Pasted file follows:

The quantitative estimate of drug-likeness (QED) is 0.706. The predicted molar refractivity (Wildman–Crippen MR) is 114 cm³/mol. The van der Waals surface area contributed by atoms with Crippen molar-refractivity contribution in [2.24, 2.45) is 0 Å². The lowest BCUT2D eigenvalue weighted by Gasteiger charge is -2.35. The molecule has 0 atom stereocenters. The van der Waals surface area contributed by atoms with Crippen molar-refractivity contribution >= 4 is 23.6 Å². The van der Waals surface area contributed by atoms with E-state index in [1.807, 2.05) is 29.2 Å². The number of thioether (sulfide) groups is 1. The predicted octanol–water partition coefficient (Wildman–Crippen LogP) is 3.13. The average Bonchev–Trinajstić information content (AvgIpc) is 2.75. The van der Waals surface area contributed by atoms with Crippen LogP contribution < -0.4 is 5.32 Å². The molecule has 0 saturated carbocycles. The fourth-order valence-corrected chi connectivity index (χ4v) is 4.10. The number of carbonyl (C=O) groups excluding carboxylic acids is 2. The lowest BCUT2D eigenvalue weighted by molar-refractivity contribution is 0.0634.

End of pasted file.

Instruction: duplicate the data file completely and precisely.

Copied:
The quantitative estimate of drug-likeness (QED) is 0.706. The predicted molar refractivity (Wildman–Crippen MR) is 114 cm³/mol. The van der Waals surface area contributed by atoms with Crippen molar-refractivity contribution in [2.24, 2.45) is 0 Å². The lowest BCUT2D eigenvalue weighted by Gasteiger charge is -2.35. The molecule has 0 atom stereocenters. The van der Waals surface area contributed by atoms with Crippen molar-refractivity contribution >= 4 is 23.6 Å². The van der Waals surface area contributed by atoms with E-state index in [1.807, 2.05) is 29.2 Å². The number of thioether (sulfide) groups is 1. The predicted octanol–water partition coefficient (Wildman–Crippen LogP) is 3.13. The average Bonchev–Trinajstić information content (AvgIpc) is 2.75. The van der Waals surface area contributed by atoms with Crippen LogP contribution < -0.4 is 5.32 Å². The molecule has 0 saturated carbocycles. The fourth-order valence-corrected chi connectivity index (χ4v) is 4.10. The number of carbonyl (C=O) groups excluding carboxylic acids is 2. The lowest BCUT2D eigenvalue weighted by molar-refractivity contribution is 0.0634.